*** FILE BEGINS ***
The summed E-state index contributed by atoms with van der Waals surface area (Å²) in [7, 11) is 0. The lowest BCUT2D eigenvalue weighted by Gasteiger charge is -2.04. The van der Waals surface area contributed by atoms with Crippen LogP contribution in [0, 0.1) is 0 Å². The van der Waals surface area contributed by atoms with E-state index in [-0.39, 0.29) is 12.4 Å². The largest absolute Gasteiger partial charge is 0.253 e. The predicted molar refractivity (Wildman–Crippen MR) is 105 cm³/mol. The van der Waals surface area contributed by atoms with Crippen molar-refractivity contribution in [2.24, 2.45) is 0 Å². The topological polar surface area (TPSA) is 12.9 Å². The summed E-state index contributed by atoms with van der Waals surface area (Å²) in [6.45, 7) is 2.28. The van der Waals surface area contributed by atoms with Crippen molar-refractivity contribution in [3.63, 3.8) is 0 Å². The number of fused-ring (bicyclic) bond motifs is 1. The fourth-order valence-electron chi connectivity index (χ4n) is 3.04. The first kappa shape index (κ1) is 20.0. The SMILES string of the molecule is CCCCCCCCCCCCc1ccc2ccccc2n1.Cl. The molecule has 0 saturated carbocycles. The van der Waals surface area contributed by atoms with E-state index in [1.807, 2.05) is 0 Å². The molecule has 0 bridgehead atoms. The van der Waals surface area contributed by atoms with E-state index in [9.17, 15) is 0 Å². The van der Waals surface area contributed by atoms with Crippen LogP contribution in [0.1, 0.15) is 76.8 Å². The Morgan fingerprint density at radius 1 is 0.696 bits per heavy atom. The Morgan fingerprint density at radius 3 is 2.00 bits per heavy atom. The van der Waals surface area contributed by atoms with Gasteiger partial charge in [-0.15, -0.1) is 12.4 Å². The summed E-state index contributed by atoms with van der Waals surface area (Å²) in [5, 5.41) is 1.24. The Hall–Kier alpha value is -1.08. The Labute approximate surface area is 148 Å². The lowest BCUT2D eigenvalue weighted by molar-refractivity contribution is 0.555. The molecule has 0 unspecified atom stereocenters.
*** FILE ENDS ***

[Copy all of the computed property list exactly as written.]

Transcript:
The summed E-state index contributed by atoms with van der Waals surface area (Å²) in [7, 11) is 0. The lowest BCUT2D eigenvalue weighted by Gasteiger charge is -2.04. The van der Waals surface area contributed by atoms with Crippen LogP contribution in [0, 0.1) is 0 Å². The van der Waals surface area contributed by atoms with E-state index in [-0.39, 0.29) is 12.4 Å². The largest absolute Gasteiger partial charge is 0.253 e. The predicted molar refractivity (Wildman–Crippen MR) is 105 cm³/mol. The van der Waals surface area contributed by atoms with Crippen molar-refractivity contribution in [2.24, 2.45) is 0 Å². The topological polar surface area (TPSA) is 12.9 Å². The summed E-state index contributed by atoms with van der Waals surface area (Å²) in [6.45, 7) is 2.28. The van der Waals surface area contributed by atoms with Crippen molar-refractivity contribution in [3.63, 3.8) is 0 Å². The number of fused-ring (bicyclic) bond motifs is 1. The fourth-order valence-electron chi connectivity index (χ4n) is 3.04. The first kappa shape index (κ1) is 20.0. The SMILES string of the molecule is CCCCCCCCCCCCc1ccc2ccccc2n1.Cl. The molecule has 0 saturated carbocycles. The van der Waals surface area contributed by atoms with E-state index in [1.807, 2.05) is 0 Å². The molecule has 0 bridgehead atoms. The van der Waals surface area contributed by atoms with E-state index in [9.17, 15) is 0 Å². The van der Waals surface area contributed by atoms with Crippen LogP contribution in [0.1, 0.15) is 76.8 Å². The Morgan fingerprint density at radius 1 is 0.696 bits per heavy atom. The Morgan fingerprint density at radius 3 is 2.00 bits per heavy atom. The van der Waals surface area contributed by atoms with Gasteiger partial charge in [-0.15, -0.1) is 12.4 Å². The summed E-state index contributed by atoms with van der Waals surface area (Å²) in [5, 5.41) is 1.24. The Hall–Kier alpha value is -1.08. The Labute approximate surface area is 148 Å². The lowest BCUT2D eigenvalue weighted by molar-refractivity contribution is 0.555. The molecule has 0 unspecified atom stereocenters.